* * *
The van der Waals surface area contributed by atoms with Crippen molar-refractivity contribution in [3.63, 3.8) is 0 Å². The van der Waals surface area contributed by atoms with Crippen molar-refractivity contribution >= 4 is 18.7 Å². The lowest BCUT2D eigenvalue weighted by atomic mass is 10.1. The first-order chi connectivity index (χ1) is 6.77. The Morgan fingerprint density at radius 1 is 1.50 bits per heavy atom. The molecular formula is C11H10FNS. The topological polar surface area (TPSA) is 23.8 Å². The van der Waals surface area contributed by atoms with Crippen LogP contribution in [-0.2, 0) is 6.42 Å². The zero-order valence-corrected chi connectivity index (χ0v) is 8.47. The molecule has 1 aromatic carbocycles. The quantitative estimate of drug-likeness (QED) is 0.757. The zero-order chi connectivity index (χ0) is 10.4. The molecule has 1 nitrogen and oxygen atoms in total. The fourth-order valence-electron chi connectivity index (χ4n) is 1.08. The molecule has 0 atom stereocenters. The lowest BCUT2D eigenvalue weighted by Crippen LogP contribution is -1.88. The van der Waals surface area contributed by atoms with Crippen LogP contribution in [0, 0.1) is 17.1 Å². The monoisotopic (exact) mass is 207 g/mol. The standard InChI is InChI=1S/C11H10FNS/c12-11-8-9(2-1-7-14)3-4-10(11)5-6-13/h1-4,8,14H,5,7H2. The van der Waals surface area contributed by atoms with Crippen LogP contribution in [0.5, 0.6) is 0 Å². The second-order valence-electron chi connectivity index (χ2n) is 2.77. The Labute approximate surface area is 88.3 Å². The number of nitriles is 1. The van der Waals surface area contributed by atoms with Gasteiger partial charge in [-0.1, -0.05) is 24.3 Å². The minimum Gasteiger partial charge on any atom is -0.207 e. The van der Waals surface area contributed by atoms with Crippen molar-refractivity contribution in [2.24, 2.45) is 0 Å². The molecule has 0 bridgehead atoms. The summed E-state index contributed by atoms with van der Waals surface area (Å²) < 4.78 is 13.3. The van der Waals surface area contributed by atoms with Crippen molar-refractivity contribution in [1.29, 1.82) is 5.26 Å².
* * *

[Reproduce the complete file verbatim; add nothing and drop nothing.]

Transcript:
The van der Waals surface area contributed by atoms with Crippen molar-refractivity contribution in [3.63, 3.8) is 0 Å². The van der Waals surface area contributed by atoms with Crippen molar-refractivity contribution >= 4 is 18.7 Å². The lowest BCUT2D eigenvalue weighted by atomic mass is 10.1. The first-order chi connectivity index (χ1) is 6.77. The Morgan fingerprint density at radius 1 is 1.50 bits per heavy atom. The molecular formula is C11H10FNS. The topological polar surface area (TPSA) is 23.8 Å². The van der Waals surface area contributed by atoms with Crippen LogP contribution in [-0.2, 0) is 6.42 Å². The zero-order valence-corrected chi connectivity index (χ0v) is 8.47. The molecule has 1 aromatic carbocycles. The quantitative estimate of drug-likeness (QED) is 0.757. The zero-order chi connectivity index (χ0) is 10.4. The molecule has 1 nitrogen and oxygen atoms in total. The fourth-order valence-electron chi connectivity index (χ4n) is 1.08. The molecule has 0 atom stereocenters. The lowest BCUT2D eigenvalue weighted by Crippen LogP contribution is -1.88. The van der Waals surface area contributed by atoms with Crippen LogP contribution in [0, 0.1) is 17.1 Å². The monoisotopic (exact) mass is 207 g/mol. The standard InChI is InChI=1S/C11H10FNS/c12-11-8-9(2-1-7-14)3-4-10(11)5-6-13/h1-4,8,14H,5,7H2. The van der Waals surface area contributed by atoms with Crippen LogP contribution in [0.5, 0.6) is 0 Å². The second-order valence-electron chi connectivity index (χ2n) is 2.77. The Labute approximate surface area is 88.3 Å². The number of nitriles is 1. The van der Waals surface area contributed by atoms with Gasteiger partial charge in [-0.1, -0.05) is 24.3 Å². The minimum Gasteiger partial charge on any atom is -0.207 e. The van der Waals surface area contributed by atoms with Crippen molar-refractivity contribution in [2.24, 2.45) is 0 Å². The molecule has 0 bridgehead atoms. The summed E-state index contributed by atoms with van der Waals surface area (Å²) < 4.78 is 13.3. The van der Waals surface area contributed by atoms with Crippen molar-refractivity contribution in [1.29, 1.82) is 5.26 Å².